#130 Ray

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Posted 16 December 2011 - 05:25 PM

...in the classical vocabulary as I understand it, partnering should enhance the quality already inherent in a movement.

Although one might argue that part of Balanchine's enormous contribution was to expand each step's "inherent" quality of each step. This lift, I believe, is supposed to trace an arc while it covers space.


Or--simultaneously--that his contribution was to reveal more sharply what "classical" meant (i.e., not just wearing pointe shoes and doing ballet steps).

#131 nysusan

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Posted 16 December 2011 - 08:26 PM

Here's a link to the PDD; if you can identify the time (minutes:seconds) where the lift occurs in the vid, then maybe I can put in my two cents (or, see if these dancers do it better). I'm thinking you mean the lift at 3:52.

Ray, thanks for posting this, I haven't seen it in so long! I'm not a big Kistler fan, but to my eyes this is so much more enjoyable than what we saw on Wed. Kistler luxuriated in the steps, her dancing had amplitude, warmth and allure.

We have only Martins to blame for the casting but seriously - NYCB has NUMEROUS ballerinas who regularly grace the stage in NY as the Sugar Plum Fairy and deliver luminous performances on a regular basis. Kowroski, Mearns and Peck are my favorites but Somogyi and Ringer are also beautiful. Bouder and Reichlin have assumed the role more recently and IMO, are not in the same league but still give lovely performances that are much more expressive & nuanced than Fairchild's. Too bad the world couldn't have seen one of them.

Bart - regarding the tempo - I've always felt that Otranto went for pretty moderate tempos compared to other NYCB conductors. They have always favored brisk tempos, especially their principal conductors, Karoui and Andrea Quinn before him.

#132 carbro

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Posted 16 December 2011 - 09:48 PM

I'm not a big Kistler fan, but to my eyes this is so much more enjoyable than what we saw on Wed. Kistler luxuriated in the steps, her dancing had amplitude, warmth and allure.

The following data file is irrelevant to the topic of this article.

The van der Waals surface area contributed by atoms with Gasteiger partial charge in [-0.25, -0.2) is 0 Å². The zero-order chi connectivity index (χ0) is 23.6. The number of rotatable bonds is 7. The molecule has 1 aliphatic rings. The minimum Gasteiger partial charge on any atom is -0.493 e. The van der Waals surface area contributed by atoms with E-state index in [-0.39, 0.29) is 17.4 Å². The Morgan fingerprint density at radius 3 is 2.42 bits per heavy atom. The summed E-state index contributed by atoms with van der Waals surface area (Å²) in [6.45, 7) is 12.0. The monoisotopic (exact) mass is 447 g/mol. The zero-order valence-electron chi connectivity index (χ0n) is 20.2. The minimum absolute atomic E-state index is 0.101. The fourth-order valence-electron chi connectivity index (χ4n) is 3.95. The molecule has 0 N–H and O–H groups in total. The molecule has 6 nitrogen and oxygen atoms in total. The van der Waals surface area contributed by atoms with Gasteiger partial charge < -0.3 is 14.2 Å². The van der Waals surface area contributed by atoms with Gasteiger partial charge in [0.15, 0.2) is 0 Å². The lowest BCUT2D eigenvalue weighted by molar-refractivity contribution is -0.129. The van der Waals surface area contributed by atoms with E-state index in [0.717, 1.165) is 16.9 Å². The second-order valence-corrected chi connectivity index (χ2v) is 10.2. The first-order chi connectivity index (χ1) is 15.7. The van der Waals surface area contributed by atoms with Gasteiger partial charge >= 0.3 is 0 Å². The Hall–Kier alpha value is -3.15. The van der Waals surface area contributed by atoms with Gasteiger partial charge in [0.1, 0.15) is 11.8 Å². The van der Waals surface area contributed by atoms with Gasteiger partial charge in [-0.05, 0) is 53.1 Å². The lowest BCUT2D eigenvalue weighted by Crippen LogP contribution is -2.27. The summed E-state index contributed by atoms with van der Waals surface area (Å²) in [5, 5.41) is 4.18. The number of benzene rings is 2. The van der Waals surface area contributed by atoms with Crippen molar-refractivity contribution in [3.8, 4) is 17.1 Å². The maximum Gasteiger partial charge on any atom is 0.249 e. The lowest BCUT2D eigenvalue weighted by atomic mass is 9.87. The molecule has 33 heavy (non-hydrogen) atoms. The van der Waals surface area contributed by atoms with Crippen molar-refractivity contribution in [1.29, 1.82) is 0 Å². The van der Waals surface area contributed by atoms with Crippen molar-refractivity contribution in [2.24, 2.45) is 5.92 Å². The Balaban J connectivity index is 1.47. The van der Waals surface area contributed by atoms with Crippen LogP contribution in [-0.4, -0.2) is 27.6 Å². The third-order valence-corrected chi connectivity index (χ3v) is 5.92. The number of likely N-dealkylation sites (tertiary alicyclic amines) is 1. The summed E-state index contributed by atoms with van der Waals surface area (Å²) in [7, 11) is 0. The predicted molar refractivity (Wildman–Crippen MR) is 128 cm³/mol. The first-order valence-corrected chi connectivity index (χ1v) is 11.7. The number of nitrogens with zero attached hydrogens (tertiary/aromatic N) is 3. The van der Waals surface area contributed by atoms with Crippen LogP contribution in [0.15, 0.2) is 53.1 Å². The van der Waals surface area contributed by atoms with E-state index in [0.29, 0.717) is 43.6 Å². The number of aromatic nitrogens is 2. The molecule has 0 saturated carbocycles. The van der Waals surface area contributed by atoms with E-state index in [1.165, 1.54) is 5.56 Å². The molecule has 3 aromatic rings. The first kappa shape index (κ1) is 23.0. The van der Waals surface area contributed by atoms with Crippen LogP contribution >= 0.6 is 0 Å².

Perhaps aided by the security that, in the studio shooting, if she messed up, they could retake.

I've always felt that Otranto went for pretty moderate tempos compared to other NYCB conductors. They have always favored brisk tempos, especially their principal conductors, Karoui and Andrea Quinn before him.

Interesting. I find Otranto the fastest of the bunch. While I acknowledge that Karoui and Quinn can/could be brisk, it's Otranto who most often makes me wish that she'd hit the brake pedal.

#133 Jack Reed

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Posted 16 December 2011 - 09:51 PM



... Btw, how do they create the traveling arabesque en pointe? It's magical.

The traveling arabesque just entails the ballerina pique-ing firmly onto a little square of marley, which is then pulled from the wings.


I remember Suzanne Farrell discussing this in her memoirs that she and Mr. B came up with this step. Am I recalling correctly?


Yes, you are, MakarovaFan. (May I say in passing that I'm happy a Makarova fan can be a Nichols fan, too?) Here's what Farrell says (Holding On to the Air, p.100):

... During one of the most climactic moments of the pas de deux between the Sugar Plum Fairy and her cavalier in The Nutcracker [Balanchine] declared, uncharacteristically, that he wanted to try what could only be called a visual trick. He arranged for a small, thin metal slide, pulled by wires, to be cranked invisibly across the stage and, instead of doing the usual choreography, I was to step onto the slide en pointe, in arabesque, holding my partner's hand while two stagehands, in opposite wings, pulled the wire and me across the stage. The effect was magical, and to this day audiences are thrilled and baffled by the seemingly impossible feat. Mr. B. was equally thrilled with his optical illusion, and I was thrilled to be his guinea pig.


To judge from the context, this seems to have happened in 1963 or 1964; and although Farrell's introduction to her book is undated, the book is copyright 1990, so that's what I take to be the meaning of her phrase "to this day"; and the discussion here shows that the effect endures to this day.

(I think carbro's description of marly is correct, but the plate isn't marly; my undertanding is that marly, something like linoleum, is thick stuff, and would be more visible and thus less magical to the audience. (Watching Ballet Chicago's Ellen Green and Bobby Briscoe in Balanchine's "Sugar Plum pas de deux" this evening, I even looked for it, but could barely make out a dark spot under Green's supporting foot, no more than a shadow, except that it was there before she stepped onto it. Exclamations to be heard scattered about the audience, of course!))

And I agree about the luxuriant amplitude of Kistler's dancing in the video. As I recall, it was evident in the theater too, not just in the studio, and we could believe she was the girl with four wrestler-brothers who had loved it when they picked her up and threw her around. She looked as though movement was a necessary luxury to her. (Frank Lloyd Wright was supposed to have said, "Never mind the necessities, it's the luxuries I must have!")

#134 Jayne

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Posted 17 December 2011 - 01:54 AM

The Kelly Ripa backstage bits are now on youtube. An example is here:



#135 MakarovaFan

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Posted 17 December 2011 - 04:34 AM

Yes, you are, MakarovaFan. (May I say in passing that I'm happy a Makarova fan can be a Nichols fan, too?)

Thank you, Jack! Yes, I certainly am a Nichols fan.